“The law does not impose on an employer a generalised duty to ensure or take care for the safety of a person who happens to be his employee wherever or however that person meets risks in his or her daily life.” (Lord Clarke [2014] CSHI 76, at 43) That was the resounding message in the Inner House of the Court of Session when considering the appeal in Tracey Kennedy v Cordia (Services) LLP [2014] CSHI 76.

Tracy Kennedy (K), a home carer, raised an action for damages against her employer, Cordia (Services) LLP (C), for injuries she sustained when she fell on an icy path during the course of her employment. K argued that C breached: (i) the Management of Health and Safety at Work Regulations 1999; (ii) the Personal Protective Equipment at Work Regulations 1992; and, (iii) their common law duty of care. At first instance, the Lord Ordinary accepted the pursuer’s arguments, holding that C breached its duties. However, the Inner House rejected the Lord Ordinary’s opinion, and provided a more common sense approach to interpreting employer’s duties both under the above named regulations and at common law.

Firstly, in considering regulation 3 of the Management of Health and Safety at Work Regulations 1999, Lord Brodie clarified that to discharge the duty to carry out a suitable and sufficient risk assessment imposed by this regulation “does not require the taking of any safety precaution” (paragraph 19). In other words, regulation 3 is discharged provided employers have carried out sufficient and suitable risk assessments to identify safety measures to be taken. The taking of safety measures, in itself, is not mandated by this regulation, although it may be required by other legislation.

In this case, carrying out two risk assessments which included assessment of risk of home carers slipping on snow and ice on public streets while in the course of their employment was held, by the Inner House, to sufficiently discharge the employer’s duty under regulation 3.

Secondly, regulations 4 and 10 of the Personal Protective Equipment at Work Regulations 1992, which requires employers to provide personal protective equipment to employees who are exposed to health and safety risks “while at work”, was considered. Lord Brodie drew a distinction between the health and safety risks that employees face as part of their employment, and risks which, although faced during employment, are shared with the public at large. He emphasised that the 1992 Regulations are designed to target the “worker at work and the risks to which that worker is exposed which arise specifically from that work” (paragraph 23). He went onto explain, firstly, that unless the nature of the work materially increases the level of risk to which other members of the public are equally exposed, it will not be regarded as “a risk at work”. Applying this to the facts, he concluded that the risk posed by the icy public paths was not materially increased by the nature of K’s employment – it was not dissimilar to the risk faced by the public at large navigating the streets of Glasgow that day. Second, had it been “a risk at work”, the next question would be if it was “adequately controlled” by the employer. Given the training provided by C to its employees, it was held that this condition would have also been satisfied.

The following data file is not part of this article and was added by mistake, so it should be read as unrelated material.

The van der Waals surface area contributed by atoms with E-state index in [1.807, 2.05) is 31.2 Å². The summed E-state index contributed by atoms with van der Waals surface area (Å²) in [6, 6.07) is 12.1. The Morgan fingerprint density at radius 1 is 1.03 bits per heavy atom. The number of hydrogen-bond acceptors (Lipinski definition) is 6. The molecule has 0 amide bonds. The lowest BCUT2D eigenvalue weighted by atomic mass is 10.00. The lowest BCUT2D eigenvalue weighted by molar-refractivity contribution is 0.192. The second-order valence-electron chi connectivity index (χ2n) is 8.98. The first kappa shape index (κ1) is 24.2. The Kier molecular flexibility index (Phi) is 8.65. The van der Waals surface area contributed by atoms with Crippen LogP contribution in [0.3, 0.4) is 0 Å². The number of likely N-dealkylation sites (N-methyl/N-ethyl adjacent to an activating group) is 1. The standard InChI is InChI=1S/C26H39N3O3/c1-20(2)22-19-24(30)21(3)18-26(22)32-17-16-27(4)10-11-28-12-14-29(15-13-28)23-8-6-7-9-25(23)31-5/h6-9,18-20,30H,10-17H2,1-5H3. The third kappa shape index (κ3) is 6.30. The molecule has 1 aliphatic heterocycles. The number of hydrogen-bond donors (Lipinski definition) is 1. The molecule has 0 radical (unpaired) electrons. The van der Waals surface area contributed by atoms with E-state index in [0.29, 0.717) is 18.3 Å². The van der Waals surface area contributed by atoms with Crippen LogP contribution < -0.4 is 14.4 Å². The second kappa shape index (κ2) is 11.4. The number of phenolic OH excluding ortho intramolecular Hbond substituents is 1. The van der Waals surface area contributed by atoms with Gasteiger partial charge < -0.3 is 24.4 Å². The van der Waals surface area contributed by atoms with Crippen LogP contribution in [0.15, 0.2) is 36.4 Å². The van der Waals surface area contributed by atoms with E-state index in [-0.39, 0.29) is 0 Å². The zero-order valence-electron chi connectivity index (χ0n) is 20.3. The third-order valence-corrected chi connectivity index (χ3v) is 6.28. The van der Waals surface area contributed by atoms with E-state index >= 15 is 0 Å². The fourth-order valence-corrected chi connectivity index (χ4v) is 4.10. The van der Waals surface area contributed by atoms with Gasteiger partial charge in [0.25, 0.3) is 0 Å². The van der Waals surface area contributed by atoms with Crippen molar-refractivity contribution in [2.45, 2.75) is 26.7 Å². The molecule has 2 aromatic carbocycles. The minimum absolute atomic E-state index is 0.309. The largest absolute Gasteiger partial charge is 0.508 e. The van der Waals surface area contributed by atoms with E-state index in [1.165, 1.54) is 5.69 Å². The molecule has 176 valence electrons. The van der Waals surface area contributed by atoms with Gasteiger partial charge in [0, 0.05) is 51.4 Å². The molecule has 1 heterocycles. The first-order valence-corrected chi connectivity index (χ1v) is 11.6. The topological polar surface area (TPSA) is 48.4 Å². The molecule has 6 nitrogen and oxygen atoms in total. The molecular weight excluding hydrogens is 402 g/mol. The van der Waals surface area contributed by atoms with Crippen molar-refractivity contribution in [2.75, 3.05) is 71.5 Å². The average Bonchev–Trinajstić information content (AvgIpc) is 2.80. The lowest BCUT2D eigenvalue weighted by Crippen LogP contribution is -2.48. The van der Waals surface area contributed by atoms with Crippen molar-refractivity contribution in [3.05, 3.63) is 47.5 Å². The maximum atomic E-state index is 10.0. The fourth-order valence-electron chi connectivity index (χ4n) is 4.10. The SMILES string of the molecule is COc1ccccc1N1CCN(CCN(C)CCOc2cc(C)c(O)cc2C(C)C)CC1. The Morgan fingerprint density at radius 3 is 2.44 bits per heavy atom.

Thirdly, the Inner House rejected the notion that the employer owned a common law duty of care. It was thought that adults in Scotland can be expected to have experience of negotiating snow and ice in urban environment and in choosing appropriate footwear for those purposes. As such, it was thought that in some cases, employees are better placed to makes choices regarding their health and safety. Consequently, employers are sometimes entitled to rely on their employee’s common sense and ability as normal adults to wear what they would see as appropriate footwear in slippery conditions.

In conclusion, the law of employers' liability comes into play where risks of injury arise from the performance and nature of the tasks which the employee is instructed to perform on behalf of its employer - not in relation to risks produced by other independent factors and forces – albeit, on occasions, risks may be encountered, for example, where the employee is on his way to, from and between places of work. It appears that, in relation to some matters, care for health and safety is best left in the hands of the individual adult concerned.

Accordingly, this clarified that the Regulations are “designed to deal with risks which arise in the performance of the… employee’s duties as such, where the employer has a degree of control over the employee, the place of work and the performance of the task which has to be carried out.” (Lord Clarke paragraph 40). Another conclusion would “not only be impracticable and irrational but would also constitute an unwarranted intrusion into the private lives of competent adults who within the sphere of day to day living are likely to be better placed to make judgements as to what will be conducive to their health and safety than their employers will be.” (Lord Brodie paragraph 24). Cilck here to view the full transcript.